Coronavirus Stimulus: White House Advisers Warn Actual Unemployment Numbers May Already Dwarf Great Depression

Several top Trump administration officials warned Sunday that the unemployment rate may already dwarf the numbers reached during the Great Depression due to the coronavirus pandemic. On Friday, the Department of Labor reported the U.S. lost 20.5 million jobs in April, bringing the unemployment rate to 14.7 percent, which was already the highest level since the Great Depression. Treasury Secretary Steven Mnuchin wanted the numbers will probably "get worse before they get better."

While on Fox News Sunday morning, Mnuchin told Chris Wallace the real unemployment rate "could be" close to 25 percent. "This is no fault of American business, this is no fault of American workers, this is a result of a virus," he explained, reports NPR. "You're going to have a very, very bad second quarter."

Kevin Hassett, a White House economic adviser, told CBS News' Face the Nation that 30 million Americans filing for unemployment insurance is "the biggest negative shock to the jobs market that we've seen since World War II." He went on to explain, "To get unemployment rates like the ones that we're about to see, to get back to your question, which I think will climb up towards 20 percent by next month, you have to really go back to the Great Depression to see that."

"I think you can expect to see jobs probably trough in May or June," Hassett added. He predicted the country will see "rates north of 20 percent" before the job market stabilizes, although he insisted was optimistic about some measures the government has taken. "We understand why the economy is slowing down and we expect that we can reverse it," he said.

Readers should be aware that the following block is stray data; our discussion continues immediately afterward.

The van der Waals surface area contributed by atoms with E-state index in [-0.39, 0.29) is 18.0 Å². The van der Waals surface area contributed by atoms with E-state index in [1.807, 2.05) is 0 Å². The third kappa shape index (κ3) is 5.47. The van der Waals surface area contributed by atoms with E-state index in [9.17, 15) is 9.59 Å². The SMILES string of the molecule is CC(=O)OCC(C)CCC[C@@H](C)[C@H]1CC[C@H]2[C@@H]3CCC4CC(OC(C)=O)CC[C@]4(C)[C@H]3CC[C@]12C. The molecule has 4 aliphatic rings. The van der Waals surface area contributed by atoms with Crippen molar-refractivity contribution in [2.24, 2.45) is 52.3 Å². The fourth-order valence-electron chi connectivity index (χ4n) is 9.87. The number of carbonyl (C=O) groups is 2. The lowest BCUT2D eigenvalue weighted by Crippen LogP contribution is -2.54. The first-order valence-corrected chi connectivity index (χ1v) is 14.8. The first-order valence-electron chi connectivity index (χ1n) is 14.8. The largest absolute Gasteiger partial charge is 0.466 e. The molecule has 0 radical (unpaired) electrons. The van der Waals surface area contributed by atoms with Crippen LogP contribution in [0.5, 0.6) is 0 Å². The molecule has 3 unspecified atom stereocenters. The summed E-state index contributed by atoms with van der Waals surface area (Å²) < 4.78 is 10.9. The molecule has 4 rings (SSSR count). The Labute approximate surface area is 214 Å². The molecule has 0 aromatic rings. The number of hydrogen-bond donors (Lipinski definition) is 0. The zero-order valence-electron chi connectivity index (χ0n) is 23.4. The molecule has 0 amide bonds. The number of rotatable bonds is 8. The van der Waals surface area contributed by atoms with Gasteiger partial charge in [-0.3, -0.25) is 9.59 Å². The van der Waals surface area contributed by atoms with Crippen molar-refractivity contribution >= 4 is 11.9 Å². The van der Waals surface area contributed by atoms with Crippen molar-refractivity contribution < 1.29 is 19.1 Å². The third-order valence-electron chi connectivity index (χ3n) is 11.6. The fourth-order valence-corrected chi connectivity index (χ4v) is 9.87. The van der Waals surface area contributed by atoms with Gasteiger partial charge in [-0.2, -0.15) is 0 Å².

Meanwhile, Larry Kudlow, director of the U.S. National Economic Council, went on ABC News' This Week, where he said there was a "glimmer of hope" inside the Department of Labor's numbers. "Eighty percent of it was furloughs and temporary layoffs," Kudlow said. "That, by the way, doesn't assure that you will go back to a job, but it says strongly that the cord between the worker and the business is still intact. I think, hopefully, that has something to do with the $3 trillion of assistance, including the payroll protection plan."

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Still, Kudlow had to add a disclaimer to his comments. "I don't want to sugarcoat it because I think the numbers for May are going to be also very difficult," he added. "It's going to take a while for the reopening to have an impact."

The Department of Labor released preliminary numbers for the month of April, reporting that unemployment fell by 20.5 million, with the unemployment rate reaching 14.7 percent. It was the largest single-month growth since the department began releasing data. The report does not include the last two weeks of April, when 7 million jobs were lost, notes Vox.